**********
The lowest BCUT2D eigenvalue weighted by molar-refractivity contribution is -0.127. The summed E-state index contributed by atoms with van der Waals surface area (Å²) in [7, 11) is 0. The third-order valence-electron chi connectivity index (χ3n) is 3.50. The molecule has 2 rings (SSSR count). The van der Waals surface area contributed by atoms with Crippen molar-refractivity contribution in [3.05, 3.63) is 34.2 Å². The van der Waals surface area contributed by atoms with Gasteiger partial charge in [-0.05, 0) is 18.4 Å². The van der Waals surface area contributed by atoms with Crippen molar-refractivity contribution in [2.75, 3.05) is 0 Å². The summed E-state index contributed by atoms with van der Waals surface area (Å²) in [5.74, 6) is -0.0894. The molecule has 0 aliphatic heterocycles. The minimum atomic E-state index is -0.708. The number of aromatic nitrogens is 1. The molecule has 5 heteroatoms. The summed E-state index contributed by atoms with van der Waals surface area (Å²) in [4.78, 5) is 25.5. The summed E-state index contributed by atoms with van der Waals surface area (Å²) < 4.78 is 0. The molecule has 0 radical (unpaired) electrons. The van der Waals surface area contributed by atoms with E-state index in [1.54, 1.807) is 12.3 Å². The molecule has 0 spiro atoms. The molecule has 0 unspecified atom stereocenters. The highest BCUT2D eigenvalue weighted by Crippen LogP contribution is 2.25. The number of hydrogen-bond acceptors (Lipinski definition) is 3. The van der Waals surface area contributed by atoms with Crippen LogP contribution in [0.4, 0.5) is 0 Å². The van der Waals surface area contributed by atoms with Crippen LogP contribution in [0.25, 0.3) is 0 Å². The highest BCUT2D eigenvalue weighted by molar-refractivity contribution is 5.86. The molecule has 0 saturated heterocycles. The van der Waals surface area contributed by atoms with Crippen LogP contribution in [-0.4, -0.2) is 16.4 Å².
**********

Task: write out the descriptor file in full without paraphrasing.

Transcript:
The lowest BCUT2D eigenvalue weighted by molar-refractivity contribution is -0.127. The summed E-state index contributed by atoms with van der Waals surface area (Å²) in [7, 11) is 0. The third-order valence-electron chi connectivity index (χ3n) is 3.50. The molecule has 2 rings (SSSR count). The van der Waals surface area contributed by atoms with Crippen molar-refractivity contribution in [3.05, 3.63) is 34.2 Å². The van der Waals surface area contributed by atoms with Gasteiger partial charge in [-0.05, 0) is 18.4 Å². The van der Waals surface area contributed by atoms with Crippen molar-refractivity contribution in [2.75, 3.05) is 0 Å². The summed E-state index contributed by atoms with van der Waals surface area (Å²) in [5.74, 6) is -0.0894. The molecule has 0 aliphatic heterocycles. The minimum atomic E-state index is -0.708. The number of aromatic nitrogens is 1. The molecule has 5 heteroatoms. The summed E-state index contributed by atoms with van der Waals surface area (Å²) in [4.78, 5) is 25.5. The summed E-state index contributed by atoms with van der Waals surface area (Å²) < 4.78 is 0. The molecule has 0 radical (unpaired) electrons. The van der Waals surface area contributed by atoms with E-state index in [1.54, 1.807) is 12.3 Å². The molecule has 0 spiro atoms. The molecule has 0 unspecified atom stereocenters. The highest BCUT2D eigenvalue weighted by Crippen LogP contribution is 2.25. The number of hydrogen-bond acceptors (Lipinski definition) is 3. The van der Waals surface area contributed by atoms with Crippen LogP contribution in [0.4, 0.5) is 0 Å². The van der Waals surface area contributed by atoms with Crippen LogP contribution in [0.25, 0.3) is 0 Å². The highest BCUT2D eigenvalue weighted by molar-refractivity contribution is 5.86. The molecule has 0 saturated heterocycles. The van der Waals surface area contributed by atoms with Crippen LogP contribution in [-0.4, -0.2) is 16.4 Å².